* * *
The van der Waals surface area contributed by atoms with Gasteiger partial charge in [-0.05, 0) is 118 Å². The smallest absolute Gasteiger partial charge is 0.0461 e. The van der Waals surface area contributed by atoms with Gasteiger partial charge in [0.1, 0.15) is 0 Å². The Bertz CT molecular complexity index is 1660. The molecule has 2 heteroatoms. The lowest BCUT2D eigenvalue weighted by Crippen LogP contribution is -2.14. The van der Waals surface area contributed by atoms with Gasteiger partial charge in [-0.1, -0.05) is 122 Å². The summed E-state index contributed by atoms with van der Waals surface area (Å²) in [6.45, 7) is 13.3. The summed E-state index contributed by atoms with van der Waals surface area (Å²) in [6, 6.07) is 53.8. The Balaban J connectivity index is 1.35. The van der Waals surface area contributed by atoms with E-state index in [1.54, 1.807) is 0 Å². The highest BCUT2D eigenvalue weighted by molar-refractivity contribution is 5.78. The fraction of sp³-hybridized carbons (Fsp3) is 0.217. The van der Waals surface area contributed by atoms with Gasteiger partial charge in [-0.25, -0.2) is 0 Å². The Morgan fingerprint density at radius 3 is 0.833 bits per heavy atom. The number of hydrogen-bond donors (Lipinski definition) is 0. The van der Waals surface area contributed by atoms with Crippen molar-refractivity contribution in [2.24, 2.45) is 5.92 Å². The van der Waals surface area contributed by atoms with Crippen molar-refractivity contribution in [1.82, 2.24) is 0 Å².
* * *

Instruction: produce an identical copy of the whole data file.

The van der Waals surface area contributed by atoms with Gasteiger partial charge in [-0.05, 0) is 118 Å². The smallest absolute Gasteiger partial charge is 0.0461 e. The van der Waals surface area contributed by atoms with Gasteiger partial charge in [0.1, 0.15) is 0 Å². The Bertz CT molecular complexity index is 1660. The molecule has 2 heteroatoms. The lowest BCUT2D eigenvalue weighted by Crippen LogP contribution is -2.14. The van der Waals surface area contributed by atoms with Gasteiger partial charge in [-0.1, -0.05) is 122 Å². The summed E-state index contributed by atoms with van der Waals surface area (Å²) in [6.45, 7) is 13.3. The summed E-state index contributed by atoms with van der Waals surface area (Å²) in [6, 6.07) is 53.8. The Balaban J connectivity index is 1.35. The van der Waals surface area contributed by atoms with E-state index in [1.54, 1.807) is 0 Å². The highest BCUT2D eigenvalue weighted by molar-refractivity contribution is 5.78. The fraction of sp³-hybridized carbons (Fsp3) is 0.217. The van der Waals surface area contributed by atoms with Gasteiger partial charge in [-0.25, -0.2) is 0 Å². The Morgan fingerprint density at radius 3 is 0.833 bits per heavy atom. The number of hydrogen-bond donors (Lipinski definition) is 0. The van der Waals surface area contributed by atoms with Crippen molar-refractivity contribution in [2.24, 2.45) is 5.92 Å². The van der Waals surface area contributed by atoms with Crippen molar-refractivity contribution in [1.82, 2.24) is 0 Å².